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Investing in the Future of Geoscience Research Services
Investing in the Future of Geoscience Research Services
Investing in the Future of Geoscience Research Services
Investing in the Future of Geoscience Research Services
Investing in the Future of Geoscience Research Services
Investing in the Future of Geoscience Research Services
Investing in the Future of Geoscience Research Services
Investing in the Future of Geoscience Research Services
Investing in the Future of Geoscience Research Services
Investing in the Future of Geoscience Research Services
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Investing in the Future of Geoscience Research Services

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  • 1. Investing in the Future of Geoscience Research Services Session No. 142 T80. Geoscience Information: Investing in the Future Tuesday, 6 November 2012: 8:00 AM-12:00 PM Richard Huffine, Director, USGS Libraries ProgramU.S. Department of the InteriorU.S. Geological Survey
  • 2. Outline• The Challenge• Strategies – Establishing linkages early – Engaging the next generation – Demonstrating value across the life cycle• Outcomes – Alignment with the organization – Enhanced support for future investment• USGS Experiences• Opportunities – The outer realms of both our science and theirs
  • 3. The Challenge• Geosciences are struggling to recruit and retain new research professionals.• At the same time, information professionals are aging and are not always being replaced• The future of research in the geosciences will be a combination of the best of both of our professions• There are so many different things that can be learned through geoinformatics, including: – Correlations between research in different geographic areas – Implications of research in one discipline on the foundations of other disciplines (e.g. paleobotany and climate change) – The relationships between different environmental factors (e.g. deposition, bioaccumulations, transport)
  • 4. Strategies• Establishing linkages early – The connection between good scientific results and good information management is obvious to many of us – We need to begin making that connection in the minds of researchers, academics, and funding organizations – It isn’t about Open Access – it is about transparency throughout the research process• Engaging the next generation – Both disciplines (geosciences and information science) need to begin to engage the next generation of our work force when they are in high school! – We need to lay a foundation for basic science and fundamental understanding of information before they begin to develop a bias either for or against our professions – We need the next generation geoscientist to inherently be better about how they collection, document, and manage data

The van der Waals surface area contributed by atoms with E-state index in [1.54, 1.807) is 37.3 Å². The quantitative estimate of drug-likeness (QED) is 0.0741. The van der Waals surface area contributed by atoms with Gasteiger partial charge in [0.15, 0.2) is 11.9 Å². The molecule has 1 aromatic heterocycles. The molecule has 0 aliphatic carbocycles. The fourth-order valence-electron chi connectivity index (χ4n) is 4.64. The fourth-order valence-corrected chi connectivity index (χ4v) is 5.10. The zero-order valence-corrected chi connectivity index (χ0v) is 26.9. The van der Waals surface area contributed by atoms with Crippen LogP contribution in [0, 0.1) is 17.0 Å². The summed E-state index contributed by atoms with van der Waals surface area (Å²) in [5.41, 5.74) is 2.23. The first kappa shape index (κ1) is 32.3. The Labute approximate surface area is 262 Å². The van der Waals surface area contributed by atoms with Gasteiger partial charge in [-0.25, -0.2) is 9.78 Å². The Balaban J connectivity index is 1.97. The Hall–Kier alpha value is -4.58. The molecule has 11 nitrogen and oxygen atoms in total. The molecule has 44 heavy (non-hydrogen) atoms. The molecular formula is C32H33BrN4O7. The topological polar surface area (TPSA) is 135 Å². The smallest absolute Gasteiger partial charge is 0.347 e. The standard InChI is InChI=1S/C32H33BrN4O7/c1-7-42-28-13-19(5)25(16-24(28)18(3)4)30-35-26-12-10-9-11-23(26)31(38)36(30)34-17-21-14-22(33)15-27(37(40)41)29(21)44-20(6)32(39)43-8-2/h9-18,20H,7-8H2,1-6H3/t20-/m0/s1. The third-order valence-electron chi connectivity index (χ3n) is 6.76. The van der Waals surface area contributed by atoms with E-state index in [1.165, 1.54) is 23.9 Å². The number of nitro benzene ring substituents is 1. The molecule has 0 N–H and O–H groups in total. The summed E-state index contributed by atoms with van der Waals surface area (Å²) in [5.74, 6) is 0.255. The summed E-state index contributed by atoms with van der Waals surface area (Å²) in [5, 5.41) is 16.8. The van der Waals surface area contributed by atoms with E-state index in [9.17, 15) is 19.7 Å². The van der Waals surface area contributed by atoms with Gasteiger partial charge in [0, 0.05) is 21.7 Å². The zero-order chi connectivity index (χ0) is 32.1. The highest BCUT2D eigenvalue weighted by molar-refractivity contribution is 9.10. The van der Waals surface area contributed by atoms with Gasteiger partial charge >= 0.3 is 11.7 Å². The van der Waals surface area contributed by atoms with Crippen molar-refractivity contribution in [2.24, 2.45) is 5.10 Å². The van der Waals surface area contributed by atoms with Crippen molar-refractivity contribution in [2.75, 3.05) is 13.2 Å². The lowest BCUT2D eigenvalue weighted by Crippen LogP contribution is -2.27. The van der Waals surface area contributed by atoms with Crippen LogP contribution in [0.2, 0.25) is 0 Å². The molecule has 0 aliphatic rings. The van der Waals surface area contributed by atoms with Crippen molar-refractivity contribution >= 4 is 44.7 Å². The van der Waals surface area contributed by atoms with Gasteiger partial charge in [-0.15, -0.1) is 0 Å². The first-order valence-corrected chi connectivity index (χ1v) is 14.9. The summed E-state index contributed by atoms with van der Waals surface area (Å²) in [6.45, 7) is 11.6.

• 5. Strategies (continued)• Demonstrating value across the life cycle – In order to create the synergy we need, information management needs to embed itself in the lab, the Center, and the community of research across the variety of research being conducted today in the geosciences. – Information professionals should be engaged in each stage of research – not delegated to specific tasks but engaged in the challenge and supporting good practice by everyone on the team – The life cycle of a project can be mapped out explicitly and requirements identified at each stage for: • literature reviews, • metadata management, • documentation, and • project summaries and narratives. Each of these activities need input from an information science professional – Optimally, this engagement should start in the proposal process and include resources for data collection, management, and archiving